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Getting the Most out of Training

Posted by: Rod Kurtz on January 31, 2008

To get the most out of a training program, make sure your employees understand ahead of time your reasons for implementing it. Help them understand what problems it will solve and how they will benefit. Be clear about expectations. Focus on the behavioral changes or improvements you are looking for.

You also need to make it interesting. Hire a competent trainer or, if you do it yourself, find ways to engage your employees’ attention—such as including videotapes or role-playing. After the training is finished, be sure to measure the results. Training without follow-up is ineffective. Keep repeating your message and show appreciation to employees who keep trying to meet the expectations.

Ken Yancey
Chief Executive Officer
Washington, D.C.

Reader Comments

Peter Kusterer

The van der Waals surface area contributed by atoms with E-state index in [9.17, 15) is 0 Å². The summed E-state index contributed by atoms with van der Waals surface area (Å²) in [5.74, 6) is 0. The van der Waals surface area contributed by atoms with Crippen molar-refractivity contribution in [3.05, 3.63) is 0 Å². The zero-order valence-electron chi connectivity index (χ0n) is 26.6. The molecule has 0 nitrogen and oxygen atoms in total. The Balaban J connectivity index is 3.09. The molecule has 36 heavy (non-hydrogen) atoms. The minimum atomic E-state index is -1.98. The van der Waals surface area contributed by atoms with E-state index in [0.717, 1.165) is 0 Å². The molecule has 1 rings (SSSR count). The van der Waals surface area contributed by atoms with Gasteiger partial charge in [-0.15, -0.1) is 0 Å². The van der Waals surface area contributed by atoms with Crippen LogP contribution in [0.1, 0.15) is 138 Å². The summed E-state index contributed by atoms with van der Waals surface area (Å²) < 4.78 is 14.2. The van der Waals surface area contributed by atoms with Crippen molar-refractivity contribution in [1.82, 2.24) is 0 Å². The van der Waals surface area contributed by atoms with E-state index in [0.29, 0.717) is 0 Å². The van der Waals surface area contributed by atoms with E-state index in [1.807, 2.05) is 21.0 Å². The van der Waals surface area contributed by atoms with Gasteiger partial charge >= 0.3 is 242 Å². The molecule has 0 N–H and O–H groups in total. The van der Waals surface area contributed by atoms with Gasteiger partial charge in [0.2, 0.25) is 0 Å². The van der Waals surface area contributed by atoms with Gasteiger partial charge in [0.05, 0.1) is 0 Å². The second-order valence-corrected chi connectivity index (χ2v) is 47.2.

January 31, 2008 6:00 PM

Having employees become part of the process to determine what training is needed can ensure they feel a mutual interest in the outcome, and achieve more willing participation. We encourage managers to think in terms of “Be a magnet, not a mandate” when it comes to change. Often employees feel that management has forced new methods (often a byproduct of the training) upon them without first understanding the struggles they face day to day. Take the time to introduce the concept long before implementing the actual training. Using a ‘train the trainer’ concept can help bring it down to peer levels within the company vs. just outside contractors. It can have a longer lasting effect, too.

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